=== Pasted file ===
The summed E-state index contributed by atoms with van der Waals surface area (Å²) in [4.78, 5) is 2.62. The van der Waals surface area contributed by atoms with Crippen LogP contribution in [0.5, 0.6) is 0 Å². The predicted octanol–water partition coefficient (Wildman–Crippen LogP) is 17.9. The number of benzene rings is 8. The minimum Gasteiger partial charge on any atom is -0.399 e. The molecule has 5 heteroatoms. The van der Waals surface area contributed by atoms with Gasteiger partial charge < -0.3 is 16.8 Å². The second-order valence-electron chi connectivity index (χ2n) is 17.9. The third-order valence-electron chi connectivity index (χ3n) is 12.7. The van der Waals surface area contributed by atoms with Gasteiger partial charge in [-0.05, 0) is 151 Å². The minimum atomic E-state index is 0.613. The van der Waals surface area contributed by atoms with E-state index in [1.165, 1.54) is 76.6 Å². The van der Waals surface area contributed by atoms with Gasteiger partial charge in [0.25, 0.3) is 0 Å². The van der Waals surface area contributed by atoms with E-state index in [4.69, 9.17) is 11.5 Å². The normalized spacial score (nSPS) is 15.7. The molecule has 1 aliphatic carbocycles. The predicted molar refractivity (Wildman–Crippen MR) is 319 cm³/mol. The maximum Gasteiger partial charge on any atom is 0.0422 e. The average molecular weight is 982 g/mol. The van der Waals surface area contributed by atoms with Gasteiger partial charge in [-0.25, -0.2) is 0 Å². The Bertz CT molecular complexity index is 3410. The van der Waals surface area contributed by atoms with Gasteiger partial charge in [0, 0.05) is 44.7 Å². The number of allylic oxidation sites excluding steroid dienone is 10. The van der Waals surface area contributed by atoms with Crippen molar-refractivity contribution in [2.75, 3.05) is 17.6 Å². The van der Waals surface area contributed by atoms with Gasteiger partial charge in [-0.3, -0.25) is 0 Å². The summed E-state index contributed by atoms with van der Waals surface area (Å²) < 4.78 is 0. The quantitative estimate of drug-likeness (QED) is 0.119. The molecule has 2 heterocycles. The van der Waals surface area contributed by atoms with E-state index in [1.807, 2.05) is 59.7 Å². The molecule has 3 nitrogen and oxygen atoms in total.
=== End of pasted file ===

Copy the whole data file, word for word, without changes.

The summed E-state index contributed by atoms with van der Waals surface area (Å²) in [4.78, 5) is 2.62. The van der Waals surface area contributed by atoms with Crippen LogP contribution in [0.5, 0.6) is 0 Å². The predicted octanol–water partition coefficient (Wildman–Crippen LogP) is 17.9. The number of benzene rings is 8. The minimum Gasteiger partial charge on any atom is -0.399 e. The molecule has 5 heteroatoms. The van der Waals surface area contributed by atoms with Gasteiger partial charge < -0.3 is 16.8 Å². The second-order valence-electron chi connectivity index (χ2n) is 17.9. The third-order valence-electron chi connectivity index (χ3n) is 12.7. The van der Waals surface area contributed by atoms with Gasteiger partial charge in [-0.05, 0) is 151 Å². The minimum atomic E-state index is 0.613. The van der Waals surface area contributed by atoms with E-state index in [1.165, 1.54) is 76.6 Å². The van der Waals surface area contributed by atoms with Gasteiger partial charge in [0.25, 0.3) is 0 Å². The van der Waals surface area contributed by atoms with E-state index in [4.69, 9.17) is 11.5 Å². The normalized spacial score (nSPS) is 15.7. The molecule has 1 aliphatic carbocycles. The predicted molar refractivity (Wildman–Crippen MR) is 319 cm³/mol. The maximum Gasteiger partial charge on any atom is 0.0422 e. The average molecular weight is 982 g/mol. The van der Waals surface area contributed by atoms with Gasteiger partial charge in [-0.25, -0.2) is 0 Å². The Bertz CT molecular complexity index is 3410. The van der Waals surface area contributed by atoms with Gasteiger partial charge in [0, 0.05) is 44.7 Å². The number of allylic oxidation sites excluding steroid dienone is 10. The van der Waals surface area contributed by atoms with Crippen molar-refractivity contribution in [2.75, 3.05) is 17.6 Å². The van der Waals surface area contributed by atoms with Gasteiger partial charge in [-0.3, -0.25) is 0 Å². The summed E-state index contributed by atoms with van der Waals surface area (Å²) < 4.78 is 0. The quantitative estimate of drug-likeness (QED) is 0.119. The molecule has 2 heterocycles. The van der Waals surface area contributed by atoms with E-state index in [1.807, 2.05) is 59.7 Å². The molecule has 3 nitrogen and oxygen atoms in total.